There’s a process we can never avoid when we do metal/plastic prototyping or injection mold making, that is CNC machining, which is nowadays found in many industries to aid production as it streamlines the manufacturing process.

The major advantages of CNC machining are:

  • 1)More precise. CNC machines are programmable and every detail of the production process can be fed into the machine, identical parts can made with the highest accuracy levels. Programming the specification and designs into the machine leaves less room for mistake.
  • 2)Greater Efficiency. They’re capable of automatically switching tools for each stage of the process, and can operate simultaneously on multiple axes, saving valuable time and energy.

3D printing is also widely used today for model making in some cases because of ithe fast manufacturing time and low cost (especially for small parts), yet the strength, high surface finish reachable, material selectivity still can achieve most product designer’s requirement.

The cost of machined prototypes usually depending on the complexity, quality, and quantity required. In some cases, such as when the model will serve as the pattern for injection molding, only one prototype is required, and machining is a likely candidate process.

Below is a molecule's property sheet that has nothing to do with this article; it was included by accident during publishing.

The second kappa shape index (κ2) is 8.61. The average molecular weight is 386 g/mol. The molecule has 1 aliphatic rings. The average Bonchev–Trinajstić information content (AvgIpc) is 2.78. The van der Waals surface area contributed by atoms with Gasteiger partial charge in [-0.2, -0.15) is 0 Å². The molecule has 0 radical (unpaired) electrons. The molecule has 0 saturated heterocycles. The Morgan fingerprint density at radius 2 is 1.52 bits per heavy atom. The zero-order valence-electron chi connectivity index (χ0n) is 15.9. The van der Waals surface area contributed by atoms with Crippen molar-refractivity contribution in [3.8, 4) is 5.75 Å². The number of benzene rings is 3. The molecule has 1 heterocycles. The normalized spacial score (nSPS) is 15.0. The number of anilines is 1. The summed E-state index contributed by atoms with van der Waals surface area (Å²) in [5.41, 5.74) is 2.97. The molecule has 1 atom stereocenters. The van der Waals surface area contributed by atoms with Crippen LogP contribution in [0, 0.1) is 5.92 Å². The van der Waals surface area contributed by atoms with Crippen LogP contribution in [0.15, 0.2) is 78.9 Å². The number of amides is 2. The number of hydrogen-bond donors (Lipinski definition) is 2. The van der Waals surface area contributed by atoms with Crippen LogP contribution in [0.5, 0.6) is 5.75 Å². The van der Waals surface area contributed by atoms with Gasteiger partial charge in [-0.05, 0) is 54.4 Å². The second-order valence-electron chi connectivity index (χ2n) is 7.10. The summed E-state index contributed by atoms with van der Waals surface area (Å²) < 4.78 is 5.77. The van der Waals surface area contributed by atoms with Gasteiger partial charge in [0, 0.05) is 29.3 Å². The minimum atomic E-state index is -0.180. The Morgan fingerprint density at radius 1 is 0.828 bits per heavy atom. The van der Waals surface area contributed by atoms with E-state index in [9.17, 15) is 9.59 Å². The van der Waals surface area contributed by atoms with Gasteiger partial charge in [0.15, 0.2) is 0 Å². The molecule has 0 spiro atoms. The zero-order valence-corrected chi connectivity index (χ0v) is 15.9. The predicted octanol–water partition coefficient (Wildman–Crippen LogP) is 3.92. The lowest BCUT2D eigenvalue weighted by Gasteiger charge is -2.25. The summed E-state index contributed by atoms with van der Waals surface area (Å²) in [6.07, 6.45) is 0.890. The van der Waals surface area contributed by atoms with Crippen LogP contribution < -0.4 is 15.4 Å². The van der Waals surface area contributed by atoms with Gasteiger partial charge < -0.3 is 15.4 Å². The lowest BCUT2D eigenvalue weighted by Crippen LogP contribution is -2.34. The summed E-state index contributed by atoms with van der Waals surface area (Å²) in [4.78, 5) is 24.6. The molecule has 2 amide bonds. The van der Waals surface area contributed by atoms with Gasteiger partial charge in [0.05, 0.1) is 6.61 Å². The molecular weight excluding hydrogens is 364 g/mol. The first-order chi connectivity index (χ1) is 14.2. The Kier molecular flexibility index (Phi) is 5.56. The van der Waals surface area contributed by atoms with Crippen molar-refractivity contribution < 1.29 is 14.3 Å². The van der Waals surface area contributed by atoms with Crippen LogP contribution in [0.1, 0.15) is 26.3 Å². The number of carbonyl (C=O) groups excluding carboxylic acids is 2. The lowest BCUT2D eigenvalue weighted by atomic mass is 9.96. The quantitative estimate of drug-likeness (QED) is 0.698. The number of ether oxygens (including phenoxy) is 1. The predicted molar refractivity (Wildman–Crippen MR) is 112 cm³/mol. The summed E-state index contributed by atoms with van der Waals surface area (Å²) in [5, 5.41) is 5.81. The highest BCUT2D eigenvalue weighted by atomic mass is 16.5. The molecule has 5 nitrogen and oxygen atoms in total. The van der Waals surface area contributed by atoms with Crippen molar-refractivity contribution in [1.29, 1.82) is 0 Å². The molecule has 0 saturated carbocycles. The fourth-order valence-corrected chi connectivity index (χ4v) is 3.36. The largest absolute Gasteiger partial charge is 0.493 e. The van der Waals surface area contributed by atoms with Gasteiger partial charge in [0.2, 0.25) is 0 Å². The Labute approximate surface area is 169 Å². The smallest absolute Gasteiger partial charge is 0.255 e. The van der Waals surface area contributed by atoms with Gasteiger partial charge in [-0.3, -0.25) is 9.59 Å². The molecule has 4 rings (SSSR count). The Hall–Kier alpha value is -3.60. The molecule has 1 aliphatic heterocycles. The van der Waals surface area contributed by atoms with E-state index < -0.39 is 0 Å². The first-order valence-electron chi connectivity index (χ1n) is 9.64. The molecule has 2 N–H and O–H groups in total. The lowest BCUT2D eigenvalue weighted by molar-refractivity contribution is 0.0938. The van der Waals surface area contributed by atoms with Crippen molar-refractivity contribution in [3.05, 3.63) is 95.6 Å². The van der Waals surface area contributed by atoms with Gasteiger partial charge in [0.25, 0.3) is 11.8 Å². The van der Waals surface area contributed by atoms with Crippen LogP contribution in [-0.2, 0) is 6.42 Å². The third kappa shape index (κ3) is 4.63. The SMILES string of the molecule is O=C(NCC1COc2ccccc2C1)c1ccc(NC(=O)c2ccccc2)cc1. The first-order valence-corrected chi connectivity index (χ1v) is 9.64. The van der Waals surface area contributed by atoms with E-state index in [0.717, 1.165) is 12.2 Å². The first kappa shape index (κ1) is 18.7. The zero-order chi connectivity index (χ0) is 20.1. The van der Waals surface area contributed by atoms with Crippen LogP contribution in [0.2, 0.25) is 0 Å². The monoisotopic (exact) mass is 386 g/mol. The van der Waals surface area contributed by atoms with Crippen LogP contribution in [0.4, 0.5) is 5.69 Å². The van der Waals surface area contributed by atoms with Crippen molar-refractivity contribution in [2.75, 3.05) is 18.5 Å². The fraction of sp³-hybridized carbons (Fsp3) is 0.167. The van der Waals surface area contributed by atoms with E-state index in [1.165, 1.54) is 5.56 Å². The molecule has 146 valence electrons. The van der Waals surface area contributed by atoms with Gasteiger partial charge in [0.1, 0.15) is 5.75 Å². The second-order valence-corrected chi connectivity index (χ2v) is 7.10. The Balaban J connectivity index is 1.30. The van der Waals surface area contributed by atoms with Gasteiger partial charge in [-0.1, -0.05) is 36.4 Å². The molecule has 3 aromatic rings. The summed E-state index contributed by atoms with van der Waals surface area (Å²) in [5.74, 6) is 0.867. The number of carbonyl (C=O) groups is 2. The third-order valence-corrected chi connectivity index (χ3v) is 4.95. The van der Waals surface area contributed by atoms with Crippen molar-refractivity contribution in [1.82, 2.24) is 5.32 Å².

For simple parts, it may be cheaper to machine even hundreds of units before reaching the breakeven cost for an acceptable quality rapid injection molding, while more complex parts may breakeven at fewer than a dozen parts. CNC machining equipment and CAD techniques help reduce the labor costs associated with higher production runs or for parts that having complex geometry,

A significant amount of set-up, fixturing, and hand finishing or decorating labor may still be required for each individual part, even when automated machining equipment is used. The method of producing prototype plastic parts by machining dimensional plastic stock for the production of one or more facsimile prototype parts is still used, it is less common compared to the other RP techniques. The technique offers versatility and utilizes raw materials and conventional machining equipment that are readily available.

The properties of the machined parts are most likely different than their molded parts, even when they are made using the same base polymer, since the additives,molecular weights, morphology, processing stresses and orientation levels in the machined part will not be equivalent to those of the molded part. In certain instances, it may be possible to machine or fabricate prototype parts using injection or compression molded plaques produced from the production polymer, while this is a step in the right direction, orientation levels, weld lines, surface characteristics, and other processing related effects will not be equivalent to those of molded prototypes . The choice of material for the machined prototype is critical and should reflect the properties of the polymer closely as possible to be used in production, however, even then, the results of any test may be misleading since processing related effects are not considered.

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